In addition to the uncertainty created by the state court litigation over Hopedale’s Chapter 61 rights, GURR is embroiled in litigation between two of its principals, Mr. Delli Priscoli and Mr. Milanoski, over ownership and control of GURR. Although it is not necessary for the Board to understand the substance of that litigation, it is important to understand that the litigation has effectively paralyzed GURR’s ability to pursue projects like the putative transload facility on the Forestland. Mr. Jack Merrill, who represents GURR in that litigation has stated that GURR “cannot fully operate, it can’t put any kind of – getting loans out or encumbering any debts, so it’s effectively crippled right now” by the dispute over its ownership. See Rule 12 Hearing Before Hon. Valerie A. Yarashus at 1-21, Jon Delli Priscoli v. Michael Milanoski, et al., Docket No. 2385CV00022 (Worcester Superior Court Jan. 10, 2023) (attached as Exhibit 6)."

I haven't seen any mention of this previously in this thread - anyone have any idea what's going on? Reading through the transcript, I can't really make heads or tails of it.

  by QB 52.32
Priscoli is selling the railroad, but it's a litigated question as to whether sale should go to ex-G&U President Milanoski and ex-G&U General Manager DeWaele with their executed 12/22 Letter of Intent supporting a $36m + assumption of $8m. debt purchase price or instead to Dana Transport et. al. pre-empted by their exercising a sale right-of-first-refusal within a 2009 agreement with the G&U.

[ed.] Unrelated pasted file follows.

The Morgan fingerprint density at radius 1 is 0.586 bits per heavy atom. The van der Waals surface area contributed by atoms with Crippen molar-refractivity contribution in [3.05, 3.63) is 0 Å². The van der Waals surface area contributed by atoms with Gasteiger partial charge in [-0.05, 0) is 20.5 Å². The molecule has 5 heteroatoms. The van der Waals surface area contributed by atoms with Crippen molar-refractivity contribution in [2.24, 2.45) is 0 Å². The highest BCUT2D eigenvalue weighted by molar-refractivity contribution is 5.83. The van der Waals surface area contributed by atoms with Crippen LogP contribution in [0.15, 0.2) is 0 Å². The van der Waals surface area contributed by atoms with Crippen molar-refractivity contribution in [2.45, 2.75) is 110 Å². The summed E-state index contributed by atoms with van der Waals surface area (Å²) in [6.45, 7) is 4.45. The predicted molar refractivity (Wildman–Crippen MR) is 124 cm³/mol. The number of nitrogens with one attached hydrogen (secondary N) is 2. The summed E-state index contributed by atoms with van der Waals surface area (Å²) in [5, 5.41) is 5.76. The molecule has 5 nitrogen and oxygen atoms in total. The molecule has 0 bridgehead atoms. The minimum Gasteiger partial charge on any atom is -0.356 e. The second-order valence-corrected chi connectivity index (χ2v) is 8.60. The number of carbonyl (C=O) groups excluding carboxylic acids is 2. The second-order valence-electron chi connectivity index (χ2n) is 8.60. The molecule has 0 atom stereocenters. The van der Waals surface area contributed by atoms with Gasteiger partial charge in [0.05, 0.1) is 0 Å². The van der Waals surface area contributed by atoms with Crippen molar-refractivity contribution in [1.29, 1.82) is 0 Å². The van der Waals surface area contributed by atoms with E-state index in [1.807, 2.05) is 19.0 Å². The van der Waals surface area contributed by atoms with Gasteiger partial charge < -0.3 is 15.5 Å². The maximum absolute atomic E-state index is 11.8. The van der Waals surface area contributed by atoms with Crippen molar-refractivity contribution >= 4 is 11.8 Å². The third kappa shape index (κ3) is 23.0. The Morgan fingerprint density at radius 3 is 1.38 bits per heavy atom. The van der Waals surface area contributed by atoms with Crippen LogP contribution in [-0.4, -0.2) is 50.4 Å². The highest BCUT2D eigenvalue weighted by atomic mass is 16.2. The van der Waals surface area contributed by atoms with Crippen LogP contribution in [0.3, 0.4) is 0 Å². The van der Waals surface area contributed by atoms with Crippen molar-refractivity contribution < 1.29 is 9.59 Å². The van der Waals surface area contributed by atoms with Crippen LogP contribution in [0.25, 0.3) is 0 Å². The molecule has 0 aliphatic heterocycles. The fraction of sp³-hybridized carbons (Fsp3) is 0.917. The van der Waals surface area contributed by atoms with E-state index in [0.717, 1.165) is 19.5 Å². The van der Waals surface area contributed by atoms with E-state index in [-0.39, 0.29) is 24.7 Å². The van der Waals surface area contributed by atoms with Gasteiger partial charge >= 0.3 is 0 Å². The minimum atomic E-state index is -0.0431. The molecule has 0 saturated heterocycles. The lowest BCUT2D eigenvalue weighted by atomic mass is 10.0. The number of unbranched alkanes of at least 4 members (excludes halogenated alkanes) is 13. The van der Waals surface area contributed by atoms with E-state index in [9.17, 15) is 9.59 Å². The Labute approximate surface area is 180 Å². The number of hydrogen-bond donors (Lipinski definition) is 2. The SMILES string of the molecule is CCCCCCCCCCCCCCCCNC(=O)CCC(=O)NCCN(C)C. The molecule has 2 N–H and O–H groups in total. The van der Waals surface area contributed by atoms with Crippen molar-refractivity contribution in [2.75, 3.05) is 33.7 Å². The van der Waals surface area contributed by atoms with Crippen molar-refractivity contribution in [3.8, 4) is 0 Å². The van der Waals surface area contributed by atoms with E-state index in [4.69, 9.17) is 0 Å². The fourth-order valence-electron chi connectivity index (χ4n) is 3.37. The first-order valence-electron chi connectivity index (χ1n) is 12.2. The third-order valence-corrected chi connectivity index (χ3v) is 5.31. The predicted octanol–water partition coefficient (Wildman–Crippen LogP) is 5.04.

As a consequence of this dispute, Milanoski and DeWaele are no longer employed by the G&U with both now independently pursuing railroad site and transloading development.

With the above, Hopedale is attempting to use this as part of their argument disputing the rail-use pre-emption issue in their actions against G&U land development in that the railroad is unable (at this time) to move on using the disputed land for railroad use because of this ownership litigation.
  by bostontrainguy
Really? That's very surprising. Delli Priscoli has worked miracles bringing the G&U back to life and building business. Maybe he has another project in mind? Would love to see his successful experience here reproduced in other places.
  by Safetee
Jon Deli historically is a wheeler dealer. Buys low sells very high. With all the traffic they have now, and with the prospect of more csx line pickings to ponder, plus some very possible mbta adventures, it's a premium short line ie very short and very traffic sweet. JD management summary: time to cut the umbilical.
  • 1
  • 254
  • 255
  • 256
  • 257
  • 258